Promotion Of Online Sportsbooks In The United States Is Evolving

Written By Derek Helling on September 27, 2022
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Depending on your perspective, a shift in how the US online sports betting industry operates is horrible or welcome news. Perhaps it’s some of both. Several of the most prominent operators of legal online sportsbooks in United States jurisdictions are changing how they market themselves.

While there’s a very good reason behind the evolution of the promotion, some bettors might not be so thrilled about the changes. For all bettors, the progression of these for-profit businesses toward that end is a good reminder of where they sit in the industry.

Online sports betting advertising is experiencing a renovation

Matthew Waters of Legal Sports Report shared comments from a market analyst speaking during last week’s East Coast Gaming Congress. The Fitch analyst, Colin Mansfield, stated online sportsbooks are shifting their marketing strategies toward actually making money.

Mansfield isn’t the only one providing that commentary on the situation. The Washington Post‘s Danny Funt also quotes former sportsbook execs and analysts that believe companies like BetMGM, Caesars, DraftKings, and PointsBet are pulling back their spending as a way of managing costs in the pursuit of turning a profit.

The parameters of what exactly those sportsbooks are reducing spending on might prompt mixed reactions from bettors.

Less lucrative promos, fewer TV commercials

If your enthusiasm for legal online sports betting has waned due to what has been an atrocious amount of television ads for sportsbooks, take heart. According to Funt, sportsbooks have canceled ad buys and are devoting fewer funds to the production of new commercials.

While casual bettors and sports fans who are uninterested in betting might see that as good news, there’s another side to the coin. For bettors who pick their spots and try to take advantage of promotional offers, this could be bad news.

Like any other for-profit business, a sportsbook’s aim is to make money. Thus, these online sportsbooks are likely to phase out big welcome bonuses for new users and other lucrative promos. In their place, more frequent but much less valuable offers will probably become more of the norm around major sporting events.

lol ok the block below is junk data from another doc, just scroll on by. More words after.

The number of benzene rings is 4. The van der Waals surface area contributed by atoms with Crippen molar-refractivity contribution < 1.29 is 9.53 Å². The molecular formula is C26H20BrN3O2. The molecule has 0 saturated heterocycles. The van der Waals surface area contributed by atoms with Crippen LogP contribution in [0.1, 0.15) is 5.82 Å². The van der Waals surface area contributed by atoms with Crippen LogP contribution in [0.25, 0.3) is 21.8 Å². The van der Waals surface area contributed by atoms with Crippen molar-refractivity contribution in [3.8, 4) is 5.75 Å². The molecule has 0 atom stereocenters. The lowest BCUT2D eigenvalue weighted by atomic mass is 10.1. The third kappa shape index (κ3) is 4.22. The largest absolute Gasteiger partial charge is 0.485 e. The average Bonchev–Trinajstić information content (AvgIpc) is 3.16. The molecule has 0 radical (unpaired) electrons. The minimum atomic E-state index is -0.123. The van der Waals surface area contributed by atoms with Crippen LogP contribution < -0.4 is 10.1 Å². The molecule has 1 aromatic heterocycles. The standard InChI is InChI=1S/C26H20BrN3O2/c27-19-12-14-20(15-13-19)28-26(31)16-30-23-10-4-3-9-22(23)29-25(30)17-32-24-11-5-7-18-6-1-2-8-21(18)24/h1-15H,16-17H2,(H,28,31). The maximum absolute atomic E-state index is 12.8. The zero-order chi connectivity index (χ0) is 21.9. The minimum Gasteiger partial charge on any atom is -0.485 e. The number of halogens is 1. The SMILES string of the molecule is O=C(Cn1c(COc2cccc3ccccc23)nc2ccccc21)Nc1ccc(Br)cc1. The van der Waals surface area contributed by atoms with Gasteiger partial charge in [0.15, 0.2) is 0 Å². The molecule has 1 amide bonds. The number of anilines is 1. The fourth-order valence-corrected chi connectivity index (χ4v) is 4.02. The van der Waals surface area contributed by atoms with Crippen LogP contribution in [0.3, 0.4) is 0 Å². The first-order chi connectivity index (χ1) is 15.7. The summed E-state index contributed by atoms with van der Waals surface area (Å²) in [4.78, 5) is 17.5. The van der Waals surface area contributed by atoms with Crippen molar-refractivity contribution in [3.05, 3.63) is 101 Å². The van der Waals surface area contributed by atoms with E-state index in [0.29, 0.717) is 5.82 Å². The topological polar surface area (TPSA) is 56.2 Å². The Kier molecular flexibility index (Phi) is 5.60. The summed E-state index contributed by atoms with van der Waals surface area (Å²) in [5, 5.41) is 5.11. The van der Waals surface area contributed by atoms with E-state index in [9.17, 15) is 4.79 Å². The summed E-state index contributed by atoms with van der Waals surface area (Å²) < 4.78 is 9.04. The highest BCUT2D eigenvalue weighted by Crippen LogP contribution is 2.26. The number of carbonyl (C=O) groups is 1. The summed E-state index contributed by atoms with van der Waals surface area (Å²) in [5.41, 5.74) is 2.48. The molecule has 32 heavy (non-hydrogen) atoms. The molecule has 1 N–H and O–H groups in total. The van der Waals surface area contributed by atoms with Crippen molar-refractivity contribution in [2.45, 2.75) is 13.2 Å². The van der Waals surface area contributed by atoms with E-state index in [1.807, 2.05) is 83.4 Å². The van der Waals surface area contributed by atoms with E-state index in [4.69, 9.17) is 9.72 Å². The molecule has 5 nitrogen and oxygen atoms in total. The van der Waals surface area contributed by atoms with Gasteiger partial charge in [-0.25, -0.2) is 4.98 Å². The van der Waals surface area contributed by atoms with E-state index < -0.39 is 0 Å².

Additionally, sportsbooks are devoting more of that funding to creating sports-focused content that encapsulates ads for their products. For example, FanDuel TV is rolling out sports content of its own. BetMGM has just become the new odds provider for NBC’s Sunday Night Football broadcasts.

The advertising isn’t as much diminishing as it is morphing into an avenue that could be more cost-effective. For uninterested fans, though, this evolution could be a push more than a win. Mentions of sportsbook partners during their favorite sports-centric media are on the rise.

The days of 100% matches of customers’ first deposits up to $3,000 or promises of site credits up to $5,000 for lost first bets are numbered. That means bettors need to evolve their approaches to online sports betting along with the sportsbooks.

Navigating this new world of US online sports betting

A key way to approach online sports betting is keeping in mind that the sportsbook fully intends to keep the money you’ve bet. They aren’t leaving that up to pure chance, either. The markets are intentionally designed for you to lose.

With promotions becoming less valuable, that means bettors need to be more strategic about taking advantage of them. For example, suppose DraftKings was offering a 10% profit boost on this weekend’s Kentucky at Mississippi college football game if you put at least $50 down at -115 on Ole Miss to cover the 6.5-point spread as the favorite.

Betting the minimum, that would increase your profit on that bet from $43.48 to $47.82, should Mississippi win by at least a touchdown. You would need to do some homework to decide if that’s a solid bet to make as if Ole Miss fails to cover, you’d be out $50. There’s no free bet or site credit recompense if you lose in this situation.

If you were confident that Mississippi would cover, then you might as well get the extra money. However, chasing less than $5 as a bonus when you stand to lose at least $50 is a bad move if you aren’t sure you’ll win.

An increased emphasis on making a profit is pretty standard for any business. When it comes to sportsbooks, though, it’s important for bettors to remember the path to that profit goes through your bankroll.

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Derek Helling

Derek Helling is a lead writer for PlayUSA. Helling focuses on breaking news, including legislation and litigation in the gaming industry. He enjoys reading hundreds of pages of a gambling bill or lawsuit for his audience. Helling completed his journalism degree at the University of Iowa.

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